America’s Top 50 Rabbis for 2012 According to Newsweek

Here are some names and details of the Newsweek List of America’s Top 50 Rabbis:

1) David Wolpe (Conservative): “When you think ‘America’ and ‘rabbi,’ you think Wolpe,” said one longtime Jewish journalist, echoing the view of many others. “He’s steering the course for the decade.” In addition to inspiring over-the-top devotion at Sinai Temple in Beverly Hills—the largest Conservative temple west of the Mississippi—Wolpe has created something of an online mega-church, more than doubling his Facebook followers since our last list: 25,000 have joined his page as “fans” who receive his daily sermonic posts, and he actually takes the time to answer many of the comments personally.”

2) Yehuda Krinsky (Orthdox): “No. 1 the last two years, Krinsky is still at the top of his game, running the sprawling and influential Chabad movement, though not without a few hiccups this past year.”

3) Peter Rubinstein (Reform):  “Rubinstein is senior rabbi of New York’s historic Central Synagogue, which the The Wall Street Journal said last fall has seen an “explosion in popularity” that has “earned it an affectionate reputation as the city’s first ‘Megashul.’” The New York Times reported that Rubinstein played a key behind-the-scenes role in mediating the resolution of Occupy Wall Street between Mayor Bloomberg’s office and the protesters, and he’s known to have a close, candid relationship with newly minted Cardinal Timothy Dolan, who consults him on issues in the Jewish community.”

11) Avi Weiss (Modern Orthodox): “Senior rabbi at Hebrew Institute of Riverdale, Weiss is considered the father of a brand of Orthodoxy he calls “Open Orthodoxy,” which maintains strict observance while also expanding its definition. He founded Yeshiva Chovevei Torah (YCT), whose graduates continue to earn impressive placements in shuls, schools, and organizations, though some face resistance from the old guard who challenge YCT’s Orthodox credentials.”

12) Hershel Shachter (Orthodox0: “Considered one of the few living sages for his sweeping expertise in Talmud and a beloved teacher by many, Schachter is widely thought to have pushed Yeshiva University to the right religiously, socially, and politically. He is against various forms of modernity in the name of preserving rigorous Halacha (Jewish law), opposing organ donation for brain death, not recognizing female prayer groups, and resisting the initiatives of his fellow YU alum Avi Weiss (#11) to foster women as spiritual leaders.”

16) Shmuel Goldin (Orthodox): “This year Goldin became head of Modern Orthodoxy’s largest rabbinic association, the RCA (Rabbinical Council of America), whose membership has clashed recently over whether women can be considered clergy and whether only a select list of Orthodox rabbis can perform authentic conversions.”

18) Sharon Kleinbaum (Reconstructionist): “This leader of the world’s largest gay synagogue, Congregation Beit Simchat Torah (CBST) in Manhattan, Kleinbaum, an openly lesbian rabbi, has changed the landscape for gay Jews. The only rabbi to make Newsweek’s list of “150 Women Who Shake the World” this year, Kleinbaum is a frequent speaker and panelist at feminist and gay-rights conferences and has testified before Congress. This past year she was in the news for holding up a pro-gay-marriage sign in Albany amid a sea of Orthodox protestors. (She put her arm around one of the Orthodox men there, and he recoiled and spat on the ground, declaring she was not a Jew.) When the New York gay-marriage law took effect, she performed 10 marriages in one day.”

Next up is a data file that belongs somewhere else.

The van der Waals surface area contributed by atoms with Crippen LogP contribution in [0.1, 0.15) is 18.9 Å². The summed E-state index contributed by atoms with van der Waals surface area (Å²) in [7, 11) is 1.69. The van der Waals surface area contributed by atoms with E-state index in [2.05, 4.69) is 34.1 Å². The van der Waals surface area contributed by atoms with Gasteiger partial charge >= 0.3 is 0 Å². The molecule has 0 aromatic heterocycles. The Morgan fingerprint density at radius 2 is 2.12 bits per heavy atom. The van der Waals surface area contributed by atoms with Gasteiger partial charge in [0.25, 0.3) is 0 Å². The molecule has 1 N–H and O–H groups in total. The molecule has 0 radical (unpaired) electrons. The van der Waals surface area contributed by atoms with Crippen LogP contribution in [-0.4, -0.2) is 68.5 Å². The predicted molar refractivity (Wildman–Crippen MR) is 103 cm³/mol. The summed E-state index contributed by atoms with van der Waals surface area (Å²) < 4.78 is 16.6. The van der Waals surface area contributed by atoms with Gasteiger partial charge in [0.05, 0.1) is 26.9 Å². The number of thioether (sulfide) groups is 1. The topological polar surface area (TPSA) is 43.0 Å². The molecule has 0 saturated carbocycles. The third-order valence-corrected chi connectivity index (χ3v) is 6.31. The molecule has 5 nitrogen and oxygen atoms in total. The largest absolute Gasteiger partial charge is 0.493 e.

21) Shmuel Kamenetsky (Haredi): The vice president of the Haredi umbrella organization, Agudath Israel of America’s Supreme Council of Rabbinic Sages, Kamenetsky has enormous sway when it comes to the official Haredi position on social and political issues or halachic questions. Last fall he urged the rabbinate to sign a “Declaration on the Torah Approach to Homosexuality,” which advocates “reparative therapy,” and last July, while the tragic disappearance of 8-year-old Leiby Kletzky was in its second day in Brooklyn, he said that sexual abuse should be reported not to the police but to a rabbi, who would then decide whether to call the cops. (After an uproar, he softened this position.) The dean of the Talmudical Yeshiva in Philadelphia, Kamenetsky is one of the most esteemed gedolim—arbiters of Jewish law in the ultra-Orthodox world.

24) Asher Lopatin (Modern Orthodox): “The rabbi at Anshe Sholom B’nai Israel, an Orthodox synagogue in Chicago known especially for its famous member Rahm Emanuel, Lopatin plans to make aliyah (emigrate permanently to Israel) this summer to “build a pluralistic and diverse community in the Negev.”

30) Shumley Boteach (Orthodox): Known for his bestselling books on parenting and sex, Boteach “threw his yarmulke in the ring” to run for a congressional seat in New Jersey to “bring Jewish values into the political discourse” and won the Republican nomination. He has said he’ll consider legislation “to re-create an American Sabbath so parents have an incentive to take their kids to a park rather than teaching them to find satisfaction in the impulse purchase.” There is ample Boteach bashing among fellow clergy because of what’s perceived as his unremitting self-promotion, and his political candidacy has not been helped by a report in The Forward that said an “examination of public records reveals that the charity Boteach heads spends a significant portion of its revenues on payments to Boteach and his family.” (2011: #11)

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